A Catalan Solution?

Yesterday (I write this on Sunday) thousands took to the streets of Barcelona, protesting against the imprisonment or exclusion of Catalan separatist leaders, carrying banners which read ‘Free the Political Prisoners’. The march was led by Quim Torra, current President of the Catalan Parliament.

Catalan detainees were recently transferred from Madrid to a prison closer to Catalonia, in a goodwill gesture by the new Spanish government.  But, clearly, it is not enough to resolve the crisis by itself. There is some legal hope, however. German courts have ruled that Carles Puigdemont, the Catalan leader in exile, can be extradited to Spain. However, the charge he faces – rebellion – was considered inapplicable by the German court, as the closest German equivalent charge – high treason – is invariably accompanied by violent action and Puigdemont’s actions in regard to the Catalan independence vote were not (or not sufficiently).  So he can only be extradited on the charge of misuse of public funds, a secondary charge. This is important, as European legal practice allows the receiving country only to try the extraditee for the crime on the extradition order. The maximum penalty for rebellion is 25 years in jail, it is considerably less for misuse of public funds.

This holds out hope for the other nine, as, if their President cannot be tried for rebellion, their lawyers will say that neither can they.  It may also be convenient for the Spanish government, whose new Prime Minister, Pedro Sanchez met with Mr Torres on Friday. Both men pledged to ease tension, even if their positions on Catalan independence remain very different. As I have reported before, Sanchez has to be careful, he leads a minority party and feeling in Spain against Catalan independence has been exploited by the centre right party Ciudadanos.  Ciudadanos has roots in Catalonia, as Ciutadans, an anti-separatist party. Their leader Albert Rivera duly appeared on TV news saying that his party would not tolerate separation, or leniency to criminals.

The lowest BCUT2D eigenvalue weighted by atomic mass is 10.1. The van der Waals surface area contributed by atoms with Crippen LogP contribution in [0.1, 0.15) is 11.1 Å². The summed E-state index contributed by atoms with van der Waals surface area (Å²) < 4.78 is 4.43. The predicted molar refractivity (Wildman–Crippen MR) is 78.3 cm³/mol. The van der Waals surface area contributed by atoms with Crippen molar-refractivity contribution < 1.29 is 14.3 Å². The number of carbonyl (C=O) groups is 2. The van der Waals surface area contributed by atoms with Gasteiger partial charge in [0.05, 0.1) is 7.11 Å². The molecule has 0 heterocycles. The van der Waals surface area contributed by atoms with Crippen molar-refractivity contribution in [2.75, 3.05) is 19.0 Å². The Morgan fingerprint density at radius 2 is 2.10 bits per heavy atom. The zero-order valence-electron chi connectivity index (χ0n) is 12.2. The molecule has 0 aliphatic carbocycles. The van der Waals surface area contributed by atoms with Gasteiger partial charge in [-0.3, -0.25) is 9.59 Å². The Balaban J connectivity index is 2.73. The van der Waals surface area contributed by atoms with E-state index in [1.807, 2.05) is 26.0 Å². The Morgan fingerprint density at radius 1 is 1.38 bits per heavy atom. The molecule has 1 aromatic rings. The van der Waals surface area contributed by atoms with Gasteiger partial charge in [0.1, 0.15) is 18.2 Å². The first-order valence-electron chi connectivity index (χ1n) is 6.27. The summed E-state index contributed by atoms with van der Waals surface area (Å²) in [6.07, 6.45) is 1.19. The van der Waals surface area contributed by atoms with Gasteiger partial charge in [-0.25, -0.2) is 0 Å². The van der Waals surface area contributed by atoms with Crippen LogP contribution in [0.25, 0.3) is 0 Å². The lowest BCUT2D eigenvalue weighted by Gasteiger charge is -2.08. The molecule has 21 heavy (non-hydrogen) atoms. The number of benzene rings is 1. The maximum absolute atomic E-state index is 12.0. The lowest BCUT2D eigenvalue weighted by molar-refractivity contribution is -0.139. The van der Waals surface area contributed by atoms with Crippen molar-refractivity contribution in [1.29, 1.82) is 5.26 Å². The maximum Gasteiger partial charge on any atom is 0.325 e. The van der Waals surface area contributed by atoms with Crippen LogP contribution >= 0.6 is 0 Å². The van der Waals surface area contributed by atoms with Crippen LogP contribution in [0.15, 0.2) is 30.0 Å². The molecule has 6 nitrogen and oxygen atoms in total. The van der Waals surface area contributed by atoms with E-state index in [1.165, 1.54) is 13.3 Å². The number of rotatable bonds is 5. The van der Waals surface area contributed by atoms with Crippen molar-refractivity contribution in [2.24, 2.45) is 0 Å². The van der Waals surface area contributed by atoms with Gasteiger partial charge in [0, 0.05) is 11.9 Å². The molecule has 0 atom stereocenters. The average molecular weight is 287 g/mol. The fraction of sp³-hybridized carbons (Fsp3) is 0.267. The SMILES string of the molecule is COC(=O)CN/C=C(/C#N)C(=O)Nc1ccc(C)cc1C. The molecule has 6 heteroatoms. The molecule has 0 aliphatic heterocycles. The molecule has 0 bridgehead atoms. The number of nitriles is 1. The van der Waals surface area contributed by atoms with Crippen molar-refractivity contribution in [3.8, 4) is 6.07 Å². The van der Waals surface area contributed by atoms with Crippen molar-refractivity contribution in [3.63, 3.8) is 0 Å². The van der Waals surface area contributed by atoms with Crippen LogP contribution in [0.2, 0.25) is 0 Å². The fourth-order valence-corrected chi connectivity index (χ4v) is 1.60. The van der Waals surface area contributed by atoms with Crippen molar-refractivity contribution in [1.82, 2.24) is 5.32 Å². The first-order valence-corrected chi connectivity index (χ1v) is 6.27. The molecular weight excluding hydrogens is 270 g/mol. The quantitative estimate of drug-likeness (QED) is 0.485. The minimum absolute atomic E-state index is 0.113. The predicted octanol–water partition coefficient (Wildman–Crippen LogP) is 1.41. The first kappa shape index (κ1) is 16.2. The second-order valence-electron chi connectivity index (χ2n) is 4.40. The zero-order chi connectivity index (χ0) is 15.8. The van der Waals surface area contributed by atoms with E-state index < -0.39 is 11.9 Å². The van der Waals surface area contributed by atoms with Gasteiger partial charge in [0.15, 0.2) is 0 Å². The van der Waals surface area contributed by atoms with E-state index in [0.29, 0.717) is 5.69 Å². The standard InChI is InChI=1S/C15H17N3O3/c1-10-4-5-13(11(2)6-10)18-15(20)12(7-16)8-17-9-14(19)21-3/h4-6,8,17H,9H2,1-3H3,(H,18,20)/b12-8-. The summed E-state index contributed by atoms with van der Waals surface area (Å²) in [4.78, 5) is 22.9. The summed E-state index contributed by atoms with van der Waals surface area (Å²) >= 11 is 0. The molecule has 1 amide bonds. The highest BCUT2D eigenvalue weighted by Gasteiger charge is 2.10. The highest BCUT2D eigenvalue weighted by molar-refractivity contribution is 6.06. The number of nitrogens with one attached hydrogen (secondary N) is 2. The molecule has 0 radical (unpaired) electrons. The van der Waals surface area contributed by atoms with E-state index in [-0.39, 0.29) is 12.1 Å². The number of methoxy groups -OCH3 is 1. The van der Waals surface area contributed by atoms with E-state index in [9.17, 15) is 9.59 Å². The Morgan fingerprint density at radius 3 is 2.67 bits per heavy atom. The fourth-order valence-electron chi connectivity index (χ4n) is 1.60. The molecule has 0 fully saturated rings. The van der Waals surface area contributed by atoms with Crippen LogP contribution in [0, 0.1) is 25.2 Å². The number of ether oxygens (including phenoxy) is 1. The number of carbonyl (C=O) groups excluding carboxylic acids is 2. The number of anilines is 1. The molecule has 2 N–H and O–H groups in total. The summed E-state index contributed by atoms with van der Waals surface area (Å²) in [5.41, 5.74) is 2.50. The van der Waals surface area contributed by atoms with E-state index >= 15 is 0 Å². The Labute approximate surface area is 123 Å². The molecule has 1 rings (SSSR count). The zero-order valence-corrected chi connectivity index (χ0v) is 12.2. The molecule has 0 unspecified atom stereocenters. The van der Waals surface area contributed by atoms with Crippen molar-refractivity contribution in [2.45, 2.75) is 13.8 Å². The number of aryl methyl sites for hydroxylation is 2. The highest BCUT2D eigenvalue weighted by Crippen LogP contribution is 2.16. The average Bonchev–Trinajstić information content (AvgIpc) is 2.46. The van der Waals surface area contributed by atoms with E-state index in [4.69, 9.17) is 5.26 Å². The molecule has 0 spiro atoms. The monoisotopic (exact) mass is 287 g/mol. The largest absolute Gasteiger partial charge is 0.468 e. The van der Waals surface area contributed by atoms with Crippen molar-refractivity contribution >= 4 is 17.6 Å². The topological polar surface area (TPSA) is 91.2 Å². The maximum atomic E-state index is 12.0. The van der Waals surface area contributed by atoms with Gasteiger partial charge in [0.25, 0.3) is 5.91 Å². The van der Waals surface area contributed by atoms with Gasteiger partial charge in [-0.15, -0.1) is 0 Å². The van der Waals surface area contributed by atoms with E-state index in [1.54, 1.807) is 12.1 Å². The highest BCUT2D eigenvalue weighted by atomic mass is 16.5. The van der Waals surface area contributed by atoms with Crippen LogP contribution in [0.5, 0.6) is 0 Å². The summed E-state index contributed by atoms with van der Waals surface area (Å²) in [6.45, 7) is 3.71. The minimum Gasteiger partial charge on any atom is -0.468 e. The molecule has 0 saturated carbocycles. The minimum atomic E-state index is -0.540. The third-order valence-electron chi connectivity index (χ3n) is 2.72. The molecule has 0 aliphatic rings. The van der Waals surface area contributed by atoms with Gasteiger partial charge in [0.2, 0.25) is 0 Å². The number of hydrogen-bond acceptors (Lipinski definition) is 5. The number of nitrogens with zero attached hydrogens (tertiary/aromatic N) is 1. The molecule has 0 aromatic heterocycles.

Sanchez and Torres agreed to re-establish a bilateral commission to hammer out a solution. Meritxell Batet, the new Public Administration Minister and a Catalan, will represent Madrid. He is already talking about a possible revision of the Spanish Constitution to allow a ‘federal solution’. Any amendment to the Constitution requires a two thirds majority in the Cortes, however, and Sanchez and PSOE have only 84 deputies out of 350.

In the Partido Popular, meanwhile, the race to replace the defeated Mariano Rajoy proceeds to the final vote next weekend at the Party Congress. The two candidates from the primaries are Batet’s predecessor and hard-liner former Deputy PM, Soraya Santamaria and Pablo Casado, the PPs Vice Secretary General of Communication. Both have been on TV defining themselves against their opponent, most particularly in regard to the latest scandal which has hit Spain.

The TV schedules have been full of Corinna zu Sayn Wittgenstein, blonde German ‘friend’ of former King, Juan Carlos. The former King and his wife failed to publicly celebrate their 50th wedding anniversary recently, so speculation is rife, though Corinna is not new on the scene.  This set of revelations have been prompted by voice tapes of the two protagonists, which have been repeatedly played on Spanish TV News. It’s all very embarrassing and a classic Summer scandal story, rivalled only by the nightly pictures of the San Fermin Festival, or Pamplona bull run, which are grisly in a very different way.

Back to sunny London tomorrow and preparations for the Lambeth Country Show.

For more on Spanish politics try                             Hello, Prime Minister, we need to talk...          Homage to Catalonia                        White                    What happened next                      What happened after that

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